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Seeing the light

Olivia-Ann Calleja, lighting and interior designer, tells Claire Caruana all about the proper way to set up lighting in kitchens.

Olivia-Ann Calleja describes herself as a versatile person and a lover of variety. She believes these traits can be seen throughout her work and often allow her to go above and beyond with her designs, especially when there is lighting involved.

She has experience working on various types of projects – from lighting for residential projects to larger commercial projects and even retail outlets – She insists sticking to the basics is always a crucial element at the initial stages, irrelevant of the project at hand. She also highlights the importance of practicality when working on designs for kitchen. Olivia-Ann believes this should be coupled with aesthetically pleasing designs.

When planning lighting for kitchens, Olivia-Ann says the very first step should always involve analysing the natural light one has available.

“Initially you need to start from the natural daylight available,” she says, adding that the orientation of the layout is also very important. When these elements have been properly assessed, one can then move on to planning the artificial lighting.

Olivia-Ann explains that there may be situations were natural lighting is lacking or, at times, even missing and when this is the case, one would most likely have to plan for two schemes.

“In such cases, you have a lighting set up that in some way ‘replaces’ natural daylight, that’s the first scheme.

The second is when you have a set up for night time with the use of artificial light, as you would most likely have in normal circumstances,” she says.

“Trying to mimic natural daylight may prove to be quite costly, so natural light in a very liveable place, such as the kitchen, should always be kept a priority,” she suggests. For this reason, one should always seek to identify the amount of natural light available before carrying out any further work.

Olivia-Ann believes light is the backbone of the design of any space and for kitchens, this is even more so. Artificial light, she says, is a “crucial factor” to bringing out the inter design work.

“The best thing about artificial lighting is that you can play theatre, expose to life the beautiful while also having the opportunity to hide away the rest.

“You are able to bring to the forefront objects as the protagonists while also shining light on the main actor, purely out of reflections.”

Olivia-Ann regards functionality as the most basic element of a kitchen and so the lighting set up chosen should reflect this. She explains how the main priority, especially in kitchens, should be what is called ‘task lighting’.

“Task lighting is the correct light and level required to carry out a task in the designated space. For example, in the kitchen this is mainly cooking while in the living room this would be reading or watching television.

“When working on a lighting set up, you need to at least get this aspect right,” insists Olivia-Ann.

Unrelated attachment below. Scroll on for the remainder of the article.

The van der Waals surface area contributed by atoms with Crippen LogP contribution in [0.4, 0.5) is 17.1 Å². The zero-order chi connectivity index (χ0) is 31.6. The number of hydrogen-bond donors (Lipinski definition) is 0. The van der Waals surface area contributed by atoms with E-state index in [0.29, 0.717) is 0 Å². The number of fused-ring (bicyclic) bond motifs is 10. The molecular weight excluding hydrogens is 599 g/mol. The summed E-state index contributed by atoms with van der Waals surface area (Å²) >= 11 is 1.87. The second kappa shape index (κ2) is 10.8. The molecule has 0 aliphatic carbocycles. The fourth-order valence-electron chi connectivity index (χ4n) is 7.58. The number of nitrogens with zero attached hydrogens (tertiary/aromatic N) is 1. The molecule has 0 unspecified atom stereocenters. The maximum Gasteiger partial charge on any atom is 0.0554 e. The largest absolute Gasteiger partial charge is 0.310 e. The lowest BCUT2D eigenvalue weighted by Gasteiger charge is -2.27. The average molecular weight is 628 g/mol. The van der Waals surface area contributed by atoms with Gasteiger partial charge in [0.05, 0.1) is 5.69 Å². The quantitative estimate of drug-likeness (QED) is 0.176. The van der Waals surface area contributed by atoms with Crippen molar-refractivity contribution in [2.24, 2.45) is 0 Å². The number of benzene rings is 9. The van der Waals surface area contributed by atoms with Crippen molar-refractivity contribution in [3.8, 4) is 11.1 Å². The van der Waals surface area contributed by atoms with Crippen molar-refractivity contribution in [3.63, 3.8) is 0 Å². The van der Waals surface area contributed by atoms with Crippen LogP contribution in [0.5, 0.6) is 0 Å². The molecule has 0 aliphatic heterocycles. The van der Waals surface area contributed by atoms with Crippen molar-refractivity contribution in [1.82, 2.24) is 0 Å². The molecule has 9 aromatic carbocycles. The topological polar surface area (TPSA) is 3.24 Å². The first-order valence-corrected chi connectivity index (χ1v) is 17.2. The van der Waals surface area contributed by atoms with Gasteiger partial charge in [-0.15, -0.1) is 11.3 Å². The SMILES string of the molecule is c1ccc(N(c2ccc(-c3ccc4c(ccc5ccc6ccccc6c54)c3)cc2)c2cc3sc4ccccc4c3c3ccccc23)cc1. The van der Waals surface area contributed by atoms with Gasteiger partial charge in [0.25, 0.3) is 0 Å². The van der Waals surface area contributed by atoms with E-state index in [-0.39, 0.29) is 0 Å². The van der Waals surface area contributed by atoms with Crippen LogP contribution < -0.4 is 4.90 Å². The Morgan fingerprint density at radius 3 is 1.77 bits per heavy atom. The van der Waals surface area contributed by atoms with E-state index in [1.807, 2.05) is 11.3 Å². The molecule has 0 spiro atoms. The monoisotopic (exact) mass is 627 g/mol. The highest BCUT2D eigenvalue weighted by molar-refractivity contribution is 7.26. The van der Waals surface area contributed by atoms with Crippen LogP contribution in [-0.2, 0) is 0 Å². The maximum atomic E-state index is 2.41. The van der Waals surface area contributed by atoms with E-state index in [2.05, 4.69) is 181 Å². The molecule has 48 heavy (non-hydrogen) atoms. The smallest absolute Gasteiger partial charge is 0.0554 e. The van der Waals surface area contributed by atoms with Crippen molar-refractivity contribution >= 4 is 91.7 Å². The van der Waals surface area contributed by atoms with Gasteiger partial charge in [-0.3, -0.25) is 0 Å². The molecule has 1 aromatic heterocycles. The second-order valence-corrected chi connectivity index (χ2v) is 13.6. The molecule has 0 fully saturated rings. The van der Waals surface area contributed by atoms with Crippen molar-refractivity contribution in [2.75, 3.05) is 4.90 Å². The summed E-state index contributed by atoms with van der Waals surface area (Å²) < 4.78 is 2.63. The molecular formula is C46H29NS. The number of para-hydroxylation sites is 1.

She also highlights the importance of having the right levels of lighting. People get used to the lighting they have, says Olivia-Ann, especially if they have been exposed to it for a good number of years.

“Our eyes have a process called adaptation, if we are exposed to poor lighting regularly, our eye adapts and we don’t even realise that something may be wrong and that there could be an accumulation of damage which we’re putting on ourselves on a daily basis.”

Olivia-Ann says one may use a well-calibrated lux meter − a tool which correctly identifies the amount of lux level there is for different areas in a room – so as to determine whether the light used is at the right levels.

Olivia-Ann insists that once one determines that the lighting used at present is not adequate, there are various way of going about improving the situation.

She also points out that while changes would certainly be needed in such cases, one may be able to carry out certain adaptations without having to completely renovate the whole kitchen.

“You don’t necessarily need to change anything in the structure of the kitchen. For example, if a false ceiling is installed and a new lighting layout is implemented, then you can get the correct lighting while also keeping that same kitchen.

“On the other hand, in the case of farm houses and houses of character, where there may be a number of beams throughout the room, one may have to carry out some more elaborate electrical works before achieving the desired results.”

For Olivia-Ann, a number of aspects determine what lighting set-up to implement. She once again brings up functionality, insisting on this since the kitchen is often one of the most frequently used rooms in a house.

Yet she also points out that design aesthetics should also be kept in mind.

“Elements of energy saving are also very important. This is a room that is in regular use and so should be as efficient as possible,” she says.

olivia@professionallightingdesign.com

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